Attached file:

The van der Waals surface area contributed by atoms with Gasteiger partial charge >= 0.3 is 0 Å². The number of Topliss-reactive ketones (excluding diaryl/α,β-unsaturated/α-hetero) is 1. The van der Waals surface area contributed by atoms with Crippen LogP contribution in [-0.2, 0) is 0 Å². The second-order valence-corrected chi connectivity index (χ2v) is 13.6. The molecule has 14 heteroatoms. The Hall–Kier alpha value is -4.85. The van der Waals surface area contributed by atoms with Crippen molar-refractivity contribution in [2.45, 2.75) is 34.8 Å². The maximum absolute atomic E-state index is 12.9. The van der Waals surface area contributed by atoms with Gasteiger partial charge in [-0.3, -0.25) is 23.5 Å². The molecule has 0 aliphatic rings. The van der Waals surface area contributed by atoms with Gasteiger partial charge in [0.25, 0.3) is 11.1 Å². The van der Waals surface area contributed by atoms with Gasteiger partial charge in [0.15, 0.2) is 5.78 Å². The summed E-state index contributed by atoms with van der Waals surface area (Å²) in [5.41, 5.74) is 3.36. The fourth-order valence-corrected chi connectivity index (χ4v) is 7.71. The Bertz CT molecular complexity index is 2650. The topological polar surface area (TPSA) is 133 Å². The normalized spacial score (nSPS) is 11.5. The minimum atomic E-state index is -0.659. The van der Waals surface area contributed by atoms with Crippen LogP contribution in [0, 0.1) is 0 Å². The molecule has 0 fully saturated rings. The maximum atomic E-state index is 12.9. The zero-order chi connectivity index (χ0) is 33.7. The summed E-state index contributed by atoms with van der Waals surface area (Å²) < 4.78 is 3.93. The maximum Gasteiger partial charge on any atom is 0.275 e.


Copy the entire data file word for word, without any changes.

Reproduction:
The van der Waals surface area contributed by atoms with Gasteiger partial charge >= 0.3 is 0 Å². The number of Topliss-reactive ketones (excluding diaryl/α,β-unsaturated/α-hetero) is 1. The van der Waals surface area contributed by atoms with Crippen LogP contribution in [-0.2, 0) is 0 Å². The second-order valence-corrected chi connectivity index (χ2v) is 13.6. The molecule has 14 heteroatoms. The Hall–Kier alpha value is -4.85. The van der Waals surface area contributed by atoms with Crippen molar-refractivity contribution in [2.45, 2.75) is 34.8 Å². The maximum absolute atomic E-state index is 12.9. The van der Waals surface area contributed by atoms with Gasteiger partial charge in [-0.3, -0.25) is 23.5 Å². The molecule has 0 aliphatic rings. The van der Waals surface area contributed by atoms with Gasteiger partial charge in [0.25, 0.3) is 11.1 Å². The van der Waals surface area contributed by atoms with Gasteiger partial charge in [0.15, 0.2) is 5.78 Å². The summed E-state index contributed by atoms with van der Waals surface area (Å²) in [5.41, 5.74) is 3.36. The fourth-order valence-corrected chi connectivity index (χ4v) is 7.71. The Bertz CT molecular complexity index is 2650. The topological polar surface area (TPSA) is 133 Å². The normalized spacial score (nSPS) is 11.5. The minimum atomic E-state index is -0.659. The van der Waals surface area contributed by atoms with Crippen LogP contribution in [0, 0.1) is 0 Å². The molecule has 0 fully saturated rings. The maximum atomic E-state index is 12.9. The zero-order chi connectivity index (χ0) is 33.7. The summed E-state index contributed by atoms with van der Waals surface area (Å²) < 4.78 is 3.93. The maximum Gasteiger partial charge on any atom is 0.275 e.